"BANG! BROS. is New England's premier drum-machine-prodding free-IDM super duo. On these BRAND new recordings we are treated to more than just the usual whirring/blurring of Ed Roland + Thom Simon's factory-reset drum samples. Joining the boys with shiny sax on the beach, we have Andy Allen (formerly of Guerilla Toss), leaping from the surface of these live recordings with princess' castles full of sad blue blues, and hard harsh truths. Switching lanes you're stuck in the sun pass, there's no pulling over till the tape stops.
"In recent ten years or so, there was a sort of a universal consensus in Serbia that the 1980s were a peak productivity period of sorts in the context of alternative culture production and particularly the underground music scenes. Although there are plenty of objective reasons to back this claim, one cannot underestimate an obvious reason rooted in mass psychology: the subjective emotional disassociation with the 1980s period induced by trauma of the Yugoslav Wars of the 1990s.
"The above-mentioned project introduces some extracts from my phonetic diary of 2012. These extracts are phonetic exercises which have nothing to do with the semantics of language. On one hand it is comparable with desultory text writing in the spirit of the surrealist André Breton, and that instead of using one's own pencil voice. On the other hand, my actions do follow the Dadaistic principle of Raoul Hausmann : "The sound poem happens in the mouth". The phonetic poetry presented here stands on itself as a sound poem, with the sound poem belonging to the genre of poetry, of literature.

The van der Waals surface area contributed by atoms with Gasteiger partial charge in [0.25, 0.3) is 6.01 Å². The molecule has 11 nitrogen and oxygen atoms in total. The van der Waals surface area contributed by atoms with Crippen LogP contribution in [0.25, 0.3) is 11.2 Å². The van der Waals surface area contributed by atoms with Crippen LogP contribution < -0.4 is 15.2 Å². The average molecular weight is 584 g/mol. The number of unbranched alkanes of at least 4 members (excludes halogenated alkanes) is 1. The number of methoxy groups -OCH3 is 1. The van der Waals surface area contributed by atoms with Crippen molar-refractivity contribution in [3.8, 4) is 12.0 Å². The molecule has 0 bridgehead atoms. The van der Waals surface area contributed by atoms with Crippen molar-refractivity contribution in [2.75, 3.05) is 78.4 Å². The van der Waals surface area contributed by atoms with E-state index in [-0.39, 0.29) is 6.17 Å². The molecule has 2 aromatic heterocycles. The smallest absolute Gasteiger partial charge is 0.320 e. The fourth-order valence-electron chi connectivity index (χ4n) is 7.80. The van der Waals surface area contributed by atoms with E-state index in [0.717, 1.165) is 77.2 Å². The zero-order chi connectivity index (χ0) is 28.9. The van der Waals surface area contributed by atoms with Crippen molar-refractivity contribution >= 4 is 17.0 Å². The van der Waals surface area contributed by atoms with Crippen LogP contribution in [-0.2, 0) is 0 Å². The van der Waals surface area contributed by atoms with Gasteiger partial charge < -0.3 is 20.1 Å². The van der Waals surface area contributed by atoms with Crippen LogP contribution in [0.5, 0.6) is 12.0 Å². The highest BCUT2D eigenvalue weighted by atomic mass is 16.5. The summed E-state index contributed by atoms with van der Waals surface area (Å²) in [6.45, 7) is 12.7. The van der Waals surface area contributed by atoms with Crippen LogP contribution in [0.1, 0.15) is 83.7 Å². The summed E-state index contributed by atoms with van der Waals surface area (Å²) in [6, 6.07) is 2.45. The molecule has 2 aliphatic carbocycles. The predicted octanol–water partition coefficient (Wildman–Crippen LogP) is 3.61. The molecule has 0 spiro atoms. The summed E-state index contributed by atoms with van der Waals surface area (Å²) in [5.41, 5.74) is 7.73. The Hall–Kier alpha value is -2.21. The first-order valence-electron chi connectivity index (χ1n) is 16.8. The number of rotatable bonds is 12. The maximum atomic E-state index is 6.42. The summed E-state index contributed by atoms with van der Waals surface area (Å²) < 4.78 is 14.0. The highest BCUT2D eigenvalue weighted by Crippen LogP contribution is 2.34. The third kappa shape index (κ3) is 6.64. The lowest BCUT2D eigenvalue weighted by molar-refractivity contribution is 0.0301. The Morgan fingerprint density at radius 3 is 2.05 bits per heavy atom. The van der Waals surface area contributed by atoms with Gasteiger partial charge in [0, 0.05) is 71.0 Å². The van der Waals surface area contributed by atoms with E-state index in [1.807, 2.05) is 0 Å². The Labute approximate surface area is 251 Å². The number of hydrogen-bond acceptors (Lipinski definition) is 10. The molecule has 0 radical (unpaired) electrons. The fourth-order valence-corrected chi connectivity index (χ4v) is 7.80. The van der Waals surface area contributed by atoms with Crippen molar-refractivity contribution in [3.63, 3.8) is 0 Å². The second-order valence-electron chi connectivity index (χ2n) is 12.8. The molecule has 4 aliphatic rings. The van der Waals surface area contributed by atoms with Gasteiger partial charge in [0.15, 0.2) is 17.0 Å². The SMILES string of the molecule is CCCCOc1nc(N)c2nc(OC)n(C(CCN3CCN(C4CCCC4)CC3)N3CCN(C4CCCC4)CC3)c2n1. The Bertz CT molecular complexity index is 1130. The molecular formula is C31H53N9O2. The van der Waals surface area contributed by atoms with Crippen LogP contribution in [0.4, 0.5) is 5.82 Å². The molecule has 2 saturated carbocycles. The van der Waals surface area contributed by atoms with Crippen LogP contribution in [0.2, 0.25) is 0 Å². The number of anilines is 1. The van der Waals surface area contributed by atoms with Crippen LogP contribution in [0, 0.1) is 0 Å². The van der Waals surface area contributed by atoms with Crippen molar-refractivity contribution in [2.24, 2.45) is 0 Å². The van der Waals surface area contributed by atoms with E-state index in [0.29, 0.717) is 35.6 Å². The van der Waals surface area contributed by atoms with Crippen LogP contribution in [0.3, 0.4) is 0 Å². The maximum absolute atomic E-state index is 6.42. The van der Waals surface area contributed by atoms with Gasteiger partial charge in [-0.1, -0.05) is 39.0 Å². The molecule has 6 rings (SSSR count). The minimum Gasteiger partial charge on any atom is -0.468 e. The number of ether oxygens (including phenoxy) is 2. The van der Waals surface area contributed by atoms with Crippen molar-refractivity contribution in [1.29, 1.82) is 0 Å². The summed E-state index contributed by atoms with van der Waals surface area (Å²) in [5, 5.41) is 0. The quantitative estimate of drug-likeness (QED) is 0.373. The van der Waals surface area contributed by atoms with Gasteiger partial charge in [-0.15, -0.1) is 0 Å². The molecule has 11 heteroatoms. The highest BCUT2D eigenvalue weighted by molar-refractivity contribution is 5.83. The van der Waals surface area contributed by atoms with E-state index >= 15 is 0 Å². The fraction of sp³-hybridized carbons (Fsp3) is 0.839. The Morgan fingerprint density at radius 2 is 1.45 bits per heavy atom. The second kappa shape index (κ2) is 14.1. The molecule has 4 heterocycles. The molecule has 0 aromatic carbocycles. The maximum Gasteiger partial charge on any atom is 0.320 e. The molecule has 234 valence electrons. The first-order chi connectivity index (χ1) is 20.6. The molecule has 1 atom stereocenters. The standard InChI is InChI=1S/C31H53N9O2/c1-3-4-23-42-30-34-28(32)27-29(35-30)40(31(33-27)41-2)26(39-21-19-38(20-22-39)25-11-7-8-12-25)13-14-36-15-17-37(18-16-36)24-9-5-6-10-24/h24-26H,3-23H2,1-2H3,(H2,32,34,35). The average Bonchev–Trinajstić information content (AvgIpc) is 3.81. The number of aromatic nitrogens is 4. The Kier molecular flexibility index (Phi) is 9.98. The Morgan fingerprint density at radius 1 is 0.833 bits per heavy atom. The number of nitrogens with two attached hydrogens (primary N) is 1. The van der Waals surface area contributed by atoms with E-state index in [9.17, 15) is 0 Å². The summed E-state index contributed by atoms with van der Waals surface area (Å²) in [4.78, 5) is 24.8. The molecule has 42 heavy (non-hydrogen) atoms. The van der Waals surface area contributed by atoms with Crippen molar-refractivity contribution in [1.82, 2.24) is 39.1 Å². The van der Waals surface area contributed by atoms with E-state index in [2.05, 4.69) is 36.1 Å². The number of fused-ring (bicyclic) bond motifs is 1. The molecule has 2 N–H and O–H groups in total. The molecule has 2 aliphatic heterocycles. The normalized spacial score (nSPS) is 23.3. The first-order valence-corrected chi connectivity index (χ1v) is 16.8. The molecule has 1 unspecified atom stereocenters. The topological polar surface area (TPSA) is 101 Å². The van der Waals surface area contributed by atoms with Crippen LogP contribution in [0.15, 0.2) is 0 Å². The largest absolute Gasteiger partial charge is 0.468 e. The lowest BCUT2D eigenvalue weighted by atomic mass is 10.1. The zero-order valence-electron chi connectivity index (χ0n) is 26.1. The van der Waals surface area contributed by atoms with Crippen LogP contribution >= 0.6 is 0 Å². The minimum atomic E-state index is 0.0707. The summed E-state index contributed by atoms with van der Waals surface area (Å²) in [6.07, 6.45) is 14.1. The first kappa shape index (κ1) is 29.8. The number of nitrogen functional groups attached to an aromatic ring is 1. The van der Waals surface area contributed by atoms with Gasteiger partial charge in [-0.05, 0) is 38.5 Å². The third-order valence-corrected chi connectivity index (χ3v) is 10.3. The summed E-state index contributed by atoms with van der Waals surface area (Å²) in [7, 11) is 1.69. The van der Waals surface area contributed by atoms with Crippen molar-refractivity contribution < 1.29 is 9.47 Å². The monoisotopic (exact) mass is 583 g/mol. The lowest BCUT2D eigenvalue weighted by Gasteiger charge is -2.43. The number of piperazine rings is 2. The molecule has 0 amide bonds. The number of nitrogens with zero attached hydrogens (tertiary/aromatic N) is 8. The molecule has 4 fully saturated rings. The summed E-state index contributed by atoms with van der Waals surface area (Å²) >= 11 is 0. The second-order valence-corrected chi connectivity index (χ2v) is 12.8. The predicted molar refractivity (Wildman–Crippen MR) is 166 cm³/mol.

Minimal Wave haul up one of their favourite releases for reissue: Robert Lawrence and Mark Philips (Five Time Of Dust) as The Dadacomputer. Created via tape swaps over the summer of '81 between their home studios in Bristol and Cardiff and issued on their own Quick Stab label, it's more or less an archetypal minimal wave moment; drily monotone but saturated with the nattiest melodies and conducted with that inimitable mixture of playfulness and seriousness inherent to the era's underground DIY scene.